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We present a novel approach for detecting global behaviour anomalies in multiple disjoint cameras by learning time delayed dependencies between activities cross camera views. Specifically, we propose to model multicamera activities using a Time Delayed Probabilistic Graphical Model (TDPGM) with different nodes representing activities in different semantically decomposed regions from different camera views, and the directed links between nodes encoding causal relationships between the activities. A novel twostage structure learning algorithm is formulated to learn globally optimised timedelayed dependencies. A new cumulative abnormality score is also introduced to replace the conventional loglikelihood score for gaining significantly more robust and reliable realtime anomaly detection. The effectiveness of the proposed approach is validated using a camera network installed at a busy underground station. 1.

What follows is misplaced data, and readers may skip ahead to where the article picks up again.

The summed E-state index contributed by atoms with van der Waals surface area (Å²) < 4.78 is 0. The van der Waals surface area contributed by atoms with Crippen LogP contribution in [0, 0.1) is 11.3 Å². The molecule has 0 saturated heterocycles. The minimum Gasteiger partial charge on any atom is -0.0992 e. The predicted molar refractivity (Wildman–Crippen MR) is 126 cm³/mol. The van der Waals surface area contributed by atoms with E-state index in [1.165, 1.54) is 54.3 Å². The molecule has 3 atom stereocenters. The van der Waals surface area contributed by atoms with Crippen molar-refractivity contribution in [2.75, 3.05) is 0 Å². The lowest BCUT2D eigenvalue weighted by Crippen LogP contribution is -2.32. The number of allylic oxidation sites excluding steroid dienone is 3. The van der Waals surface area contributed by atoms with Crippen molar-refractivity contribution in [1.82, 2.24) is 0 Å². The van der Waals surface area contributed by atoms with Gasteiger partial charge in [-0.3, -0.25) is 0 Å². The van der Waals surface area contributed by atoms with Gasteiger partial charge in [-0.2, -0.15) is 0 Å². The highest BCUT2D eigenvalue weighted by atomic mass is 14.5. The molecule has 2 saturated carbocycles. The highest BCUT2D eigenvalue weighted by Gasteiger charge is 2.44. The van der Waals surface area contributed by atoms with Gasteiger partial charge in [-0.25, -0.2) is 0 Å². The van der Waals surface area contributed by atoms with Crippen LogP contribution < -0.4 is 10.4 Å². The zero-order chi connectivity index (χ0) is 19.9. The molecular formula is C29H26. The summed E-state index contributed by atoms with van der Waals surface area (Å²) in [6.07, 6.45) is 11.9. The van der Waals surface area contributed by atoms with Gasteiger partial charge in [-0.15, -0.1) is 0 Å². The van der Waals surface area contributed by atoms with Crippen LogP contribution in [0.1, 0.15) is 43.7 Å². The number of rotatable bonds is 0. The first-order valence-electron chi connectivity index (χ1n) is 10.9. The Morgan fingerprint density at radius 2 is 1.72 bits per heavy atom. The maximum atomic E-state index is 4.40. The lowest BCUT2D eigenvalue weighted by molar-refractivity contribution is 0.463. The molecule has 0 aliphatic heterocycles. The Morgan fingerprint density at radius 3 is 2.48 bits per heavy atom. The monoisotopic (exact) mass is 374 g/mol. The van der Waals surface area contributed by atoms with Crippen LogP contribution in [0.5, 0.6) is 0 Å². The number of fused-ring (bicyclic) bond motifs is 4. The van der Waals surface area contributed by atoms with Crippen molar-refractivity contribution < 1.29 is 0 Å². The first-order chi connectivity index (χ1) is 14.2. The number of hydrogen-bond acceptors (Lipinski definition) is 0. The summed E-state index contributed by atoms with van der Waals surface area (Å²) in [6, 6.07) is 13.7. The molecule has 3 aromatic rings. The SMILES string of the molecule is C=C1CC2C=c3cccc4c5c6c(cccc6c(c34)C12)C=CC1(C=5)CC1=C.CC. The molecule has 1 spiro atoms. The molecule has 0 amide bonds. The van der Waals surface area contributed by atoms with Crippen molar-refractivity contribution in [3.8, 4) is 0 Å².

Entropy Inference and the JamesStein Estimator, with Application to Nonlinear Gene Association Networks
"... We present a procedure for effective estimation of entropy and mutual information from smallsample data, and apply it to the problem of inferring highdimensional gene association networks. Specifically, we develop a JamesSteintype shrinkage estimator, resulting in a procedure that is highly effic ..."
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Cited by 12 (1 self)